I’ve read that around 75% of all businesses in the UK are family-run or family-owned, and that family businesses may be bringing in almost a quarter of GDP, providing over 9.2 million jobs.
If you’re a start-up business, then seeking the support of your closest family is a likely first step. It was for me anyway. I started my firm, Pimlico Plumbers, way back in 1979 after completing my plumbing apprenticeship and going self-employed.
It has always been a family business and that’s the way it will stay!
My wife Lynda manages our busy call centre while my son Scott is the company's operations director running the day-to-day operations, and my younger son Samm is a plumber. My daughters Alice, Lucie and two son-in-laws also work for the company and even the grand kids get involved at weekends and in the holidays, helping out with cleaning the vans and things.
I’m also proud to say that Ashley, Scott’s son, and my eldest grandchild, has just started on his own plumbing apprenticeship with the company, which is fantastic to see.
So, it’s fair to say I know what I’m talking about when it comes to running a family business!
And while it’s not all been a bed of roses, we have been very lucky – lucky that the whole family has taken an interest in the firm and has pulled together to make it work, lucky that we can share in its success and that I’ll be leaving a legacy for the family line, which hopefully lasts long after I’m gone.
But there are a few issues I wish I’d been told or thought about when I was first starting out. So to help out any other budding family firms, I thought I’d share some of the things I’ve learnt and seen along the way.
Ups and downs of a family business
Keep talking – if you stop talking your business will fail, it’s as simple as that. Never assume someone knows you so they should know what you want, think or are feeling. When it’s family you’re working with, you will need to put even more effort in to it. And when you are talking, don’t let yourself be side tracked into discussing non work-related issues. When at work act in a work-like fashion; to my family I am ‘Charlie’, not dad (or whatever else they may call me out of hours).
Work smarter – unlike when you’re applying for a job and the criteria and skills set are clearly laid out, in a family business the job roles are not always decided on in this way. So think how you are going to split responsibilities – where do your individual strengths lie? Where do you need more development or training? There is also a major issue here that many business owners forget - trying to take on too much. Make sure you are not falling into this trap.
Plan for the future – succession planning is an obvious one you need to give some thought to here. Not all firms will be as lucky as we’ve been at Pimlico. I’ve built up a solid business and carved out a place in the market and when I’m finally ready to take a step back, I have a fantastic operations director in Scott, who is able and willing to take on more responsibility. That said I doubt I’ll ever be able to step away completely like many family businesses – it’s my life’s work!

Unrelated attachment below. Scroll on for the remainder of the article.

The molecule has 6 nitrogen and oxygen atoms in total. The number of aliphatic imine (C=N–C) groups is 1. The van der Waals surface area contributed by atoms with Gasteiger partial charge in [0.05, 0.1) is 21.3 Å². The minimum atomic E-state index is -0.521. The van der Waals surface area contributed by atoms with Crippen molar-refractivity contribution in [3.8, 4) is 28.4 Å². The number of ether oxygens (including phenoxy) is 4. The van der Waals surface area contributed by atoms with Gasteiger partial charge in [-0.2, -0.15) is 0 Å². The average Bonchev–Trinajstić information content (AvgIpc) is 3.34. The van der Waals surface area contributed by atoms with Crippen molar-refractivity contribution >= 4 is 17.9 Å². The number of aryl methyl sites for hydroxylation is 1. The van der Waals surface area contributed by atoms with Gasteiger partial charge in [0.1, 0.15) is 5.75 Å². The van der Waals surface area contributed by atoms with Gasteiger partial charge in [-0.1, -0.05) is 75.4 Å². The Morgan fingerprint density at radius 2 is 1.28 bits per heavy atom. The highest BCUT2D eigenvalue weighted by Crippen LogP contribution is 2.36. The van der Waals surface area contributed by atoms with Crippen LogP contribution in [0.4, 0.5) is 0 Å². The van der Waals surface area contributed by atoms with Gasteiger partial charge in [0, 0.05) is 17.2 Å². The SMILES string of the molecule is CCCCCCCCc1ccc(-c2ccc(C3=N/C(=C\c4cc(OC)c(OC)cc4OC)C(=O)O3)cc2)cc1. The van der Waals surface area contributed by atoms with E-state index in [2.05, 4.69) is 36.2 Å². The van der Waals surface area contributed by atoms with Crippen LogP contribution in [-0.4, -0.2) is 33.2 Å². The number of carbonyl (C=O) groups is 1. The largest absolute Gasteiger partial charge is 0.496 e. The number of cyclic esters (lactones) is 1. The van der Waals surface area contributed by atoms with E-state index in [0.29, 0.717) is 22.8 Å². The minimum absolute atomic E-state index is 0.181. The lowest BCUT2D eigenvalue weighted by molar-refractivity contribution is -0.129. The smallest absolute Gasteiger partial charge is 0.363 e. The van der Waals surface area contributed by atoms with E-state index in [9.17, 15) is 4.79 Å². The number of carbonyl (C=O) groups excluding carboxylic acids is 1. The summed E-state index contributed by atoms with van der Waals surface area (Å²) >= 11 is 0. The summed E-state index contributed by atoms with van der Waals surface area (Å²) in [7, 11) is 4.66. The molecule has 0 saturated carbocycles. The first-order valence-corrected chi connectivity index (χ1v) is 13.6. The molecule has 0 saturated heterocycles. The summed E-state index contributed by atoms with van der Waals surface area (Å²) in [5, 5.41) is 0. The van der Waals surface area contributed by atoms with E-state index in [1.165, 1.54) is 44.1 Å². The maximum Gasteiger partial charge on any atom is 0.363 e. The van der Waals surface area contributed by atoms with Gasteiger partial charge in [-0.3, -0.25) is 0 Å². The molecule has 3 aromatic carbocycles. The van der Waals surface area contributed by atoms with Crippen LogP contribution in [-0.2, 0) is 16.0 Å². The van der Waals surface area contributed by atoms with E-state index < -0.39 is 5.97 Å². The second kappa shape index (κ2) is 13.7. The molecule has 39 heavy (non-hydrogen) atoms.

Don’t be afraid to hire outside the family - It may seem a great idea to build your whole business around family members alone, but unless you’re very lucky you’re unlikely to find the perfect mix of experience and skills that you’ll need. It may even hold you back, so you’ve got to think of the business first. Recognise where you would benefit from outside support.
Fess up and move on - if someone makes a mistake, which we all do from time to time, then you need to hold them accountable like you would do any other employee. If you don’t then this will only create bigger problems further down the line, including potential resentment among other employees. Just because they’re family doesn’t mean you should wash over any work issues - but that doesn’t mean going over the top about it either! Remember, business is business, home is home. Deal with it professionally, as a manager and handle it as you would were it any other employee, then invest in training and development if it’s needed.
Take time out to enjoy yourself occasionally! It shouldn’t all be about work. You may be working hard all hours of the day, evenings and weekends to get the business off the ground, to build it up, and then to keep expanding things, but you’ll soon burn out and you’re more likely to start to struggle if you get no downtime. Try and sort out some time together away from the office and your desk, and ban all work talk for that time.
Remember, you are your company’s greatest asset, and you need to take care of that asset.
And who knows, if you put the hard work in then you may soon have a solid and profitable business on your hands, to pass on to your grandkids.